Three cheers for the end of the KCPE and KCSE exams (the latter in just four years) and ushering in of competency-based curriculum and competency-based assessment.
It means the end of the obsessive media coverage of the exams results that has beset this country since 1985, when the first KCPE class was examined. It means the end of the silly season, when other happenings are pushed aside to make room for the coverage of the exams and even related trivia.
Nevertheless, top-performing schools and students love the media publicity. Thousands of fond parents and family member enjoy the excitement of having their children lionised with pictures and words in national newspapers. Schools and teachers receive free publicity for their work. Newspapers sell more copies.
The negative impacts of the publicity have, however, been largely ignored. They have included driving up stress, anxiety and pressure to score high marks. In some cases, this has led to exam cheating, sometimes aided by teachers and parents.
Probably no other country comes close to such all-consuming and obsessive media coverage of exam results. Everything to do with exams and performance is covered, including how-to-study tips and candidates’ plans for the future.
Most important news
The exam results have been the most important news of the day. Looking back, the Nation Education senior writer David Muchunguh says the exams were a matter of life and death as they determined placement to different categories of secondary schools.
He writes: “So serious has been the affair that it became customary for parents and teachers to congregate days before the exams to seek divine intervention” (“End of an era as learners sit final 8-4-4 KCPE exam.” (Nation. Africa, October 30, 2023).
Now that the KCPE and KCSE exams are no more, the media will, no doubt, let the hippopotamus of obsessive reporting get back to the river. Many readers will be happy.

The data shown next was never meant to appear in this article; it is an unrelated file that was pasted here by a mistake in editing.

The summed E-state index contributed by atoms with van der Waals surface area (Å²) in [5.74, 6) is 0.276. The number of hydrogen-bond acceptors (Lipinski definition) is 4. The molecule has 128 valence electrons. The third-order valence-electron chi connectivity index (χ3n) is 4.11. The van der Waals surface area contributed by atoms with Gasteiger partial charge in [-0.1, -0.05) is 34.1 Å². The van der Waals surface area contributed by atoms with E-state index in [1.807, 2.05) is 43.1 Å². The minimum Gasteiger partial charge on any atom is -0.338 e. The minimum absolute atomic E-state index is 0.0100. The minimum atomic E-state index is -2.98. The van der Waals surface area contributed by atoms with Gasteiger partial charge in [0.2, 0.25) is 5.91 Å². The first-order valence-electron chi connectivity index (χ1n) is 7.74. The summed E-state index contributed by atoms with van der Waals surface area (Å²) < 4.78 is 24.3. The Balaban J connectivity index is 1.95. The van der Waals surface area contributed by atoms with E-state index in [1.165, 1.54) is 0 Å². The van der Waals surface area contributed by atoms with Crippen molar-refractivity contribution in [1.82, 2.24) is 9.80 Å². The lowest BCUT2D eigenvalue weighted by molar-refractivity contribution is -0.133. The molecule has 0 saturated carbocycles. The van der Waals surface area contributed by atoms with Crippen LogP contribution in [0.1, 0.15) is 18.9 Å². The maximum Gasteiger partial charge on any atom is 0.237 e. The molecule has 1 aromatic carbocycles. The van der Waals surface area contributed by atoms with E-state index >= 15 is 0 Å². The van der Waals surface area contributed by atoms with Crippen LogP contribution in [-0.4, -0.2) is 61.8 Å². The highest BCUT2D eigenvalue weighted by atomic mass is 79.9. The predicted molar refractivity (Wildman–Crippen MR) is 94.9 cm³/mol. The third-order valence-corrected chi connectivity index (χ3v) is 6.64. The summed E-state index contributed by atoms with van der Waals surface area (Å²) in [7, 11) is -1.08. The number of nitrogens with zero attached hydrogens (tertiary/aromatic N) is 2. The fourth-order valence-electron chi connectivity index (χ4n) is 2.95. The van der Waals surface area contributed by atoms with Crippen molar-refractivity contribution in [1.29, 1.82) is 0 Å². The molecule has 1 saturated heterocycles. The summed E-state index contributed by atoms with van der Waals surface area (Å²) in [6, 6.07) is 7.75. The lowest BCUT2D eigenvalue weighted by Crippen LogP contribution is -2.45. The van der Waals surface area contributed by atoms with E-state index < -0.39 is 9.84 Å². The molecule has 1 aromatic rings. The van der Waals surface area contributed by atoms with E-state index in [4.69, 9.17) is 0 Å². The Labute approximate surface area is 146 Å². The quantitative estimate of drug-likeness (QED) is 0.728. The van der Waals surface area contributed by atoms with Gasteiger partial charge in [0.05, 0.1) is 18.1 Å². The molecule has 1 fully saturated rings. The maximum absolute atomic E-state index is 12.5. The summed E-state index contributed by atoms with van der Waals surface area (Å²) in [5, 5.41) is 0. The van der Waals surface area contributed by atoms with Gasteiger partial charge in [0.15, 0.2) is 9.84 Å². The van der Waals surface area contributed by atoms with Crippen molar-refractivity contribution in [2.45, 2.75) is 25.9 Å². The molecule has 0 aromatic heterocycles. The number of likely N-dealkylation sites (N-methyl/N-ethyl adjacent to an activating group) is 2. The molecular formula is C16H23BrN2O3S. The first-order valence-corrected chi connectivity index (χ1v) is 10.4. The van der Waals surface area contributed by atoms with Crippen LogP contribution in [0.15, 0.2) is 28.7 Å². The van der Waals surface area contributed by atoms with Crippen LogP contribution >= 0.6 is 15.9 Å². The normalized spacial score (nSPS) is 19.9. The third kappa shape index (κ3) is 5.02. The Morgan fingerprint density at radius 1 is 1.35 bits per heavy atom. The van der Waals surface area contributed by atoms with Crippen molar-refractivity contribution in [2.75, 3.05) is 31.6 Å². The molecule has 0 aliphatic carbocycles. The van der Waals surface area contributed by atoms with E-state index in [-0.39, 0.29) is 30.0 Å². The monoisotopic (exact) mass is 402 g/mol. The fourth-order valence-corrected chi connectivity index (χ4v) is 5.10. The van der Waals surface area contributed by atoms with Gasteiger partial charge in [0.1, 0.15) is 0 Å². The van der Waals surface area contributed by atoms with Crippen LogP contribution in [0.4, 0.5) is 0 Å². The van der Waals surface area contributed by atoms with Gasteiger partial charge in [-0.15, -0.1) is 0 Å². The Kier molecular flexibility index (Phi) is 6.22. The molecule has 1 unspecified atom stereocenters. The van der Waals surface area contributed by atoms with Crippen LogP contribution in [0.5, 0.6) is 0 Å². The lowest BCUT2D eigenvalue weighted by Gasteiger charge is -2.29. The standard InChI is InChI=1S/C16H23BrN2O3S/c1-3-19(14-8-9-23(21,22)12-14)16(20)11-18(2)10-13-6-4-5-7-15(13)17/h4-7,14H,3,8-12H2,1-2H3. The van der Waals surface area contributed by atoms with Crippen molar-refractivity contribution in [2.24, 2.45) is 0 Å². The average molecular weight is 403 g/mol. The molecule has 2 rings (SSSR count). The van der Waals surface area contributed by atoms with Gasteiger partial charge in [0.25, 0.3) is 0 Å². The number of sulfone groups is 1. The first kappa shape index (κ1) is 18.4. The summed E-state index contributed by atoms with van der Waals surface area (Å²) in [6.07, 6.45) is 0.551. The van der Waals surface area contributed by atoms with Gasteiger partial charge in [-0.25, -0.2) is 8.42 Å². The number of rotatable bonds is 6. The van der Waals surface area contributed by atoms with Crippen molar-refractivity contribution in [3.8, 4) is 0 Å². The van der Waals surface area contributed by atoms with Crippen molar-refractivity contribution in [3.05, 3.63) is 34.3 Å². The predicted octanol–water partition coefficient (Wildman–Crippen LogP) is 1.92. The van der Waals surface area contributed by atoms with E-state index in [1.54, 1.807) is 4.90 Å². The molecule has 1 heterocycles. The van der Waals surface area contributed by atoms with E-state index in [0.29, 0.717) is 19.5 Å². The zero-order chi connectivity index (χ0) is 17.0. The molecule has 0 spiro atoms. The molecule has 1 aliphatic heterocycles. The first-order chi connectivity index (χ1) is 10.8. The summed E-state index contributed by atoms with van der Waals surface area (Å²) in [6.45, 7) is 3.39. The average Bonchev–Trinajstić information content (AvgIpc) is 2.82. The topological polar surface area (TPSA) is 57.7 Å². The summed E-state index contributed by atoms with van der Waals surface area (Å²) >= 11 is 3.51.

One of them is Njoroge Waweru, who is highly critical of the Nation’s “cherished tradition of excessive coverage of KCPE and KCSE results.” He says when the results are announced, “everything else is dropped, however important, and the entire media landscape will only be attuned to exam results”.
He gives the example of last Friday’s Daily Nation, in which 16 pages are dedicated to KCPE exam results. More than 80 portraits of top performers are published in the issue.
“Just how much important is KCPE compared to other weighty news, like university graduation ceremonies?” wonders Waweru. “We are just entering the graduation season and I have been following the Nation’s coverage of university graduation since 1990, when we had four universities only. The Nation, just like other media houses, will only cover graduation events depending on who the chief guest is.”
Mr Waweru questions the rationale of devoting too much detail to those who sit KCPE and KCSE and scored the highest and the ranking of schools according to performance. “Why don’t we accord this glitz to higher education?” he asks.
He says higher education is much more important to Kenya’s development than KCPE and KCSE combined. “Why doesn’t the Nation report how many students have been awarded First Class Honours in medicine, law, IT and economics? How many PhDs graduate in every university?”
He says many universities have never had media coverage of their graduation ceremonies. “Nation only reports about cash crunch in public universities, appointment of university councils, strikes, Helb and other mundane things. Why doesn’t the Nation write about research in the various universities, which professors attract research grants, corruption issues bedeviling public universities and how many tenured professors there are in the universities?”
Mr Waweru pleads with the Nation to grant at least half of the coverage usually given to KCPE and KCSE to university graduations countrywide. “I would like to see news of a university graduation make headlines the way KCPE and KCSE does—for instance, when in a single university no master’s and PhD student has graduated or all students have been awarded First Class Honours.”
He would like to see the Nation interview students, parents, civil society, academic staff, distinguished professors, foreign academics in world-class universities and corporate executives about university issues “as opposed to interviewing only the vice -chancellor, council, Universities Academic Staff Union, and Education CS.”
Perhaps I should mention that Mr Waweru describes himself as an academic activist.
- The Public Editor is an independent news ombudsman who handles readers’ complaints on editorial matters including accuracy and journalistic standards. Email: [email protected]. Call or text 0721989264.